Where's Gold Headed Next?
Gold has been showing exceptional strength in the last couple of weeks despite a number of factors that could have caused a significant pullback. For example, a number of US economic indicators were recently revised to the upside, reducing the expectations of further rate cuts this year. In addition, Axel Weber, an influential member of the European Central Bank's governing council and president of Germany's Bundesbank, expressed concern about inflation indicating that further monetary tightening could continue in the euro zone.
But this did not deter gold from moving higher. Big money continued to flow into the Street TRACKS ETF (GLD), which added 15 tonnes in two weeks for a total of 593 tonnes.
Is gold going to spike (in the style of the April-May 2006 run) to an all-time high of $850, or pullback to the lower $700's? A pullback now would be much more favorable as it would be a setup for a further, more powerful run later this year. But we cannot exclude the possibility that an upward spike could occur in the near future either.
No one can predict what will happen in the next few weeks: a spike above the trend channel or a pullback. But we do believe that selling gold stocks now is appropriate only for those investors who are fully or close to fully invested in the sector. High volatility makes it difficult to buy gold stocks back at lower prices on quick pullbacks.
Those investors who have a large portion of their portfolio invested in the still undervalued small cap junior mining stocks and hold a sizable cash position are safe to endure a pullback in gold. The quality of a pullback, which could come at any moment, will be an important factor. If gold stocks act strong in relation to gold, and the yellow metal remains above $720 or at least above the 50-day moving average, we will make a decision to increase our exposure to the sector and decrease our cash position.
There are a number of signs that a pullback in gold is close. Out of the last eight weeks, only one week was negative for gold and gold stocks. During this time period, gold equity indices became, although not extremely overbought, but dangerously overbought nevertheless.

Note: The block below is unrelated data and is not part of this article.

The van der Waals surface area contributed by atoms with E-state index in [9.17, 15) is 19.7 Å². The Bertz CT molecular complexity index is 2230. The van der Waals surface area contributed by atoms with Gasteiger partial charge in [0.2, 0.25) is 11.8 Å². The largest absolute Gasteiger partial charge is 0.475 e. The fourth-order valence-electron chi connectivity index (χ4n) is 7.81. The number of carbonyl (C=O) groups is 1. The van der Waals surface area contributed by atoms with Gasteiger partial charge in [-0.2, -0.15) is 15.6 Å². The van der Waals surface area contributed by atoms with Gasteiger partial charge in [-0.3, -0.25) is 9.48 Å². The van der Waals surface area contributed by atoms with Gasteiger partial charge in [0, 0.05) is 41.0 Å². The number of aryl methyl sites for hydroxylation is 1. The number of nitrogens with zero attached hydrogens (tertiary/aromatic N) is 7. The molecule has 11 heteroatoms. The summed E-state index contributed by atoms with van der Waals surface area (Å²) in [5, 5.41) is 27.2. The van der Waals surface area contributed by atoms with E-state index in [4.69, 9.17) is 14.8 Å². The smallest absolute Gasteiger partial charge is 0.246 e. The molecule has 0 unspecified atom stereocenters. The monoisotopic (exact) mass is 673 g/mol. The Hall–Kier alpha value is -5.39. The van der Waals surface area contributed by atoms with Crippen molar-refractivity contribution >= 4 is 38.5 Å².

Another warning signal comes from the Commitment of Traders report. Large commercials net short positions hit an all-time high on Tuesday of last week.
At the same time, there is not a single indicator for a major top in gold stocks that is flashing a red signal at this time. For example, over the past six years, a major sell signal occurred when the Gold-XAU ratio fell to the upper 3's. It accurately predicted the 2002 and 2003 tops, but was a little premature in pointing to a top in the early 2006. We have not seen the final and most profitable spike in the precious metals sector thus far as the ratio remains in a relatively "safe territory."
Yet another valuable indicator is the Gold-Silver ratio. We watch this ratio to identify HUI and XAU tops. Silver, a more speculative and cyclical metal, usually sharply outperforms gold in the final stages of the rally. To date, silver has remained relatively weak despite strong world economies and stock markets.
In the last few years, rallies ended when Gold-Silver ratio made a clear spike down, and we currently don't see anything close to that. Although there will be bumps along the road, this indicator suggests that the rally is far from over. This also means that a number of silver stocks remain very attractive at current prices.
This is an excerpt from an RSG Newsletter published on October 14, 2007.